AmenitiesEdit

With 430,000 total square feet, the Pete seats 12,508 for basketball and 9,000 for end stage concerts. The arena features 16,000 square feet (1,500 m2) of lobby space with 90-foot (27 m) high ceilings and 42,000 square feet (3,900 m2) of glass with a barely visible coating that allows sunlight through while controlling heat loss and gain.[1] A video score board that had previous hung in Pitt Stadium was also installed in the lobby. The arena also features 18 luxury suites, including five courtside luxury suites (the only college arena with courtside suites) and a 193-seat SuperSuite.[9]

Student section and accoladesEdit

 
The early minutes of a game against number one ranked UConn in 2009. A portion of the Oakland Zoo can be seen at the bottom. Pitt won the nationally televised game 70–60.

The section known as the Oakland Zoo is composed of the sections across from the team benches and next to the court. The name comes from Oakland, the neighborhood where Pitt's campus resides. The students in the Zoo wear gold T-shirts with the words "Oakland Zoo" in some way, shape or form across the front. This layout and unity is a large factor in why the Pete is such a tough place to play for opposing teams. In fact, Pitt has lost only five home non-conference games out of over 120 since the Panthers moved into the Pete in 2002.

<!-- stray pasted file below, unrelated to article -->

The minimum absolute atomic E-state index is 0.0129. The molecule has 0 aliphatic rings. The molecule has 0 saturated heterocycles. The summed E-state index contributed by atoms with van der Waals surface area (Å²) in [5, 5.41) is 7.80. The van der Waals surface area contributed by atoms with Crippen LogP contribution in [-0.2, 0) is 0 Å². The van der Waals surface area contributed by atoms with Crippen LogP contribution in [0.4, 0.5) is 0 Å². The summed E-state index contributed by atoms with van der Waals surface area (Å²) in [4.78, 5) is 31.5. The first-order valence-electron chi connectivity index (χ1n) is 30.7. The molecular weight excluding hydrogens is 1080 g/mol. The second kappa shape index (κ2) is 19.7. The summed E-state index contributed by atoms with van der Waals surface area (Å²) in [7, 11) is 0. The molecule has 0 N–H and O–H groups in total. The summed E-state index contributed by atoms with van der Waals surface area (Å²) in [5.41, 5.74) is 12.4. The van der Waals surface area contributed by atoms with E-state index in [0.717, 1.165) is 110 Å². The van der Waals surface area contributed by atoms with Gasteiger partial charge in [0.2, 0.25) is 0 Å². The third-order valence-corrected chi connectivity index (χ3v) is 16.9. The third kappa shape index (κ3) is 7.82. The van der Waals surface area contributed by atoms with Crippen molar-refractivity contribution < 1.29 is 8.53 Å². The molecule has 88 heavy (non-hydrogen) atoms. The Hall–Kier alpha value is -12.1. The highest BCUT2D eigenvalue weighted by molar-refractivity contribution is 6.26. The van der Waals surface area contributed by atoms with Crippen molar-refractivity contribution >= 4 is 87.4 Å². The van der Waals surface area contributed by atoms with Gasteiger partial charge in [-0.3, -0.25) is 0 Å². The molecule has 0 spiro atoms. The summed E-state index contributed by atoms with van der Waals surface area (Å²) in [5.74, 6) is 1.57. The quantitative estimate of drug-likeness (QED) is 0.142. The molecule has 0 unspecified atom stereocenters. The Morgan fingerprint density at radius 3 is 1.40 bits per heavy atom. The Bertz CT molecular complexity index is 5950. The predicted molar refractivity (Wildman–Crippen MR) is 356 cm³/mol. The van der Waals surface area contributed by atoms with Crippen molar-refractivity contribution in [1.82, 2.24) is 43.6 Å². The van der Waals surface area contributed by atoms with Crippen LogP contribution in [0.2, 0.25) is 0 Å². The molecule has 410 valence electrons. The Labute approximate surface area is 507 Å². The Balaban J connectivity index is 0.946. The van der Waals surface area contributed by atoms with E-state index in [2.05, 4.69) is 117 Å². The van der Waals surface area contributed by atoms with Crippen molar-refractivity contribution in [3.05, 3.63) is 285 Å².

In 2006, Sports Illustrated surveyed the Big East Conference's basketball players, and the Pete was named the "Toughest Place to Play," with specific players mentioning the Oakland Zoo and the fans' creativity.[10] In 2013, the facility was also ranked as having the second best game time environment in the nation by USA Today.[11]

The Petersen Events Center also has received accolades for being the sixth loudest college basketball venue according to ESPN the Magazine,[12] the eighth best overall college basketball venue according to ESPN's Jason King,[13] and among the toughest places for opponents to play in college basketball according to multiple Bleacher Report articles.[14][15][16] The Pitt men's basketball team has also sold out of season tickets since the venue opened.[17]

In 2007 and 2010, "The Pete" hosted first and second-round games of the NCAA Women's Division I Tournament.

Other usesEdit

 
An inside view of the arena

The Petersen Events Center serves as more than just the home court of the Panthers basketball teams. Located within the facility is a 40,000-square-foot (3,700 m2) Baierl Student Recreation Center featuring four racquetball courts, two squash courts, Cybex weight machines, a free weight area, aerobics practice room, martial arts room, health assessment area, and aerobic area with treadmills, exercise bikes, elliptical and Stairmaster machines and four plasma TVs.

In addition, the McCarl Panthers Hall of Champions, which pays homage to and displays memorabilia from past Pitt athletics achievements, and the official Pittsburgh Panthers Team Store are located in the main lobby of the Pete.[18]

Also included is the Willis Center for Academics for student athletes which includes computer and writing labs, a math and science area, individual tutor rooms, and a career resource area.[1]

Also, a food court is located within the Pete and is available to students and others during the weekdays in addition to when events are being hosted within the arena.[19]

The arena also features and auxiliary practice basketball facility, athletic training, office and media facilities.

The Pete also hosts the University's commencement ceremony.

On Wednesday October 23, 2019, All Elite Wrestling broadcast its weekly TV series Dynamite live on TNT network.[20][21]

Notable eventsEdit